This St. Paul most distinctly asserts in 1 Cor. 10:16, saying, "The cup of blessing, is it not the communion of the blood of Christ?" The drinking of that cup symbolizes our fellowship in the sufferings of Christ, our common union in [R4332 : page 51] all of the afflictions that came upon him—our death with him. By the time all of the members of the Body of Christ shall have taken part in this cup, the time will have come for the application of the merit of that communion cup, that united sacrifice of the Body, with and under the Head sealing the New (Law) Covenant with Israel, and, through Israel, for the benefit of mankind. When the disciples asked if they might not sit in his throne, the one on the right hand and the other on his left, he asked, "Are ye able to drink of the cup that I drink of?" (Mark 10:38.) All who would sit in the throne must drink of the cup. All who will faithfully drink of the cup shall sit in the throne as members of the Body of Christ—"the Bride, the Lamb's Wife."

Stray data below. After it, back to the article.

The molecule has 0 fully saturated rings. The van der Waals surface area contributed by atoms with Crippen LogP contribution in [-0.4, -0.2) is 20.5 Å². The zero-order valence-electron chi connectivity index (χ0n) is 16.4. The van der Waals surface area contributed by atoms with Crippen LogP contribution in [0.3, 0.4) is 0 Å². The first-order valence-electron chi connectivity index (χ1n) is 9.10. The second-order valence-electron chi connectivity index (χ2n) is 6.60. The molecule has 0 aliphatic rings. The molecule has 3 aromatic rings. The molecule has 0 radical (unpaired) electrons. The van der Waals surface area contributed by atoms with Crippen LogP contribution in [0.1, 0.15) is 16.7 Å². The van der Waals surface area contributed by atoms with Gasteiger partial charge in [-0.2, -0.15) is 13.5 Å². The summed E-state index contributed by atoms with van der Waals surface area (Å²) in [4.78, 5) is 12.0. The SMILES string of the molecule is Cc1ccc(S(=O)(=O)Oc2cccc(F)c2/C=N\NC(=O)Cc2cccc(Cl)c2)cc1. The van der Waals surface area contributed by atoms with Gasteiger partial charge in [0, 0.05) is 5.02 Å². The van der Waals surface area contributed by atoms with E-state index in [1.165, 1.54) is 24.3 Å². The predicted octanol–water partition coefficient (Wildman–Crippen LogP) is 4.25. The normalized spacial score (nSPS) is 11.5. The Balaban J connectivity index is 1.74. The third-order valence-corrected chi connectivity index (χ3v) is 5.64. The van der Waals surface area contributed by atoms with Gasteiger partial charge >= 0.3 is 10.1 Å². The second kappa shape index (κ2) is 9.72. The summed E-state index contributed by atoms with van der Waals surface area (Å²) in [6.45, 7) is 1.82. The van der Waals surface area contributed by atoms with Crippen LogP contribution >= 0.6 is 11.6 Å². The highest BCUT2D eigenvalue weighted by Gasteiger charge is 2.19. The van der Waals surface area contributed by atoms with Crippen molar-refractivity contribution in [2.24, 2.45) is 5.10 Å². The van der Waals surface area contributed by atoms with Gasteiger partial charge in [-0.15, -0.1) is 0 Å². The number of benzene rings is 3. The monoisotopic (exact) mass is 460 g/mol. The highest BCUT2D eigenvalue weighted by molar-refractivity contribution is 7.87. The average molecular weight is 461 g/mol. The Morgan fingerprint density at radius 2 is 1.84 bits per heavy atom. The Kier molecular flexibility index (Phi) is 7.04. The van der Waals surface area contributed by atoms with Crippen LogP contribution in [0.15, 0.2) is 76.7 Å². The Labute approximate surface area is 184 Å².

Take an illustration: Suppose the Declaration of Independence or some important document were about to be signed and sealed. The document itself might be printed and while in the process of being signed might be spoken of as the covenant, agreement or declaration, although it would not be such a document, even after being printed, until duly signed and sealed. Similarly the ink might by law be specified to be of a certain kind, and the person having charge of it might speak of it as the ink used, in the sense that it was the ink designed to be used in the signing of that Covenant, when the proper time should come. Similarly the person designated to be the mediator of that covenant might be so spoken of in advance of the signing. Similarly those of his suite, who would accompany him as assistants and who would need certain preparation before they would engage in this service, might be spoken of as the ministers or servants of that Covenant, even though it had not yet been signed and really made a covenant.